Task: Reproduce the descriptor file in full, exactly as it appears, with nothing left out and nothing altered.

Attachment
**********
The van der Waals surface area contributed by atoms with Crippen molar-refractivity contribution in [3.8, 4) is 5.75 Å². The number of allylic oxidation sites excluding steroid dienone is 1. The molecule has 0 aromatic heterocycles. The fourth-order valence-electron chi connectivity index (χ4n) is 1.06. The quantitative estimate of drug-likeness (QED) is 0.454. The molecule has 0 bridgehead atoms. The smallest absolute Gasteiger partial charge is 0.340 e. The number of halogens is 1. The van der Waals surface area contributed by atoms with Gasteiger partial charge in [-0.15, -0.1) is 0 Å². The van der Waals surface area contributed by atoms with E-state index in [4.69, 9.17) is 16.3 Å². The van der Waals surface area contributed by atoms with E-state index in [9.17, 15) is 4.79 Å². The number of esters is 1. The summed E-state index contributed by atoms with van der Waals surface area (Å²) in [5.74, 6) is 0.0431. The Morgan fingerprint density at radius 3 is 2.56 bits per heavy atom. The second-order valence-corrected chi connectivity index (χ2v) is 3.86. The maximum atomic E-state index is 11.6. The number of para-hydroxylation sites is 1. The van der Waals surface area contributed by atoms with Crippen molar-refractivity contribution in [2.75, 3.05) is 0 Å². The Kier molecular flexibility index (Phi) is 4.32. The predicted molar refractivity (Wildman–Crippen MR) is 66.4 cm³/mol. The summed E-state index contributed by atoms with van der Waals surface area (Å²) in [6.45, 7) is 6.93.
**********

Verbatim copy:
The van der Waals surface area contributed by atoms with Crippen molar-refractivity contribution in [3.8, 4) is 5.75 Å². The number of allylic oxidation sites excluding steroid dienone is 1. The molecule has 0 aromatic heterocycles. The fourth-order valence-electron chi connectivity index (χ4n) is 1.06. The quantitative estimate of drug-likeness (QED) is 0.454. The molecule has 0 bridgehead atoms. The smallest absolute Gasteiger partial charge is 0.340 e. The number of halogens is 1. The van der Waals surface area contributed by atoms with Gasteiger partial charge in [-0.15, -0.1) is 0 Å². The van der Waals surface area contributed by atoms with E-state index in [4.69, 9.17) is 16.3 Å². The van der Waals surface area contributed by atoms with E-state index in [9.17, 15) is 4.79 Å². The number of esters is 1. The summed E-state index contributed by atoms with van der Waals surface area (Å²) in [5.74, 6) is 0.0431. The Morgan fingerprint density at radius 3 is 2.56 bits per heavy atom. The second-order valence-corrected chi connectivity index (χ2v) is 3.86. The maximum atomic E-state index is 11.6. The number of para-hydroxylation sites is 1. The van der Waals surface area contributed by atoms with Crippen molar-refractivity contribution in [2.75, 3.05) is 0 Å². The Kier molecular flexibility index (Phi) is 4.32. The predicted molar refractivity (Wildman–Crippen MR) is 66.4 cm³/mol. The summed E-state index contributed by atoms with van der Waals surface area (Å²) in [6.45, 7) is 6.93.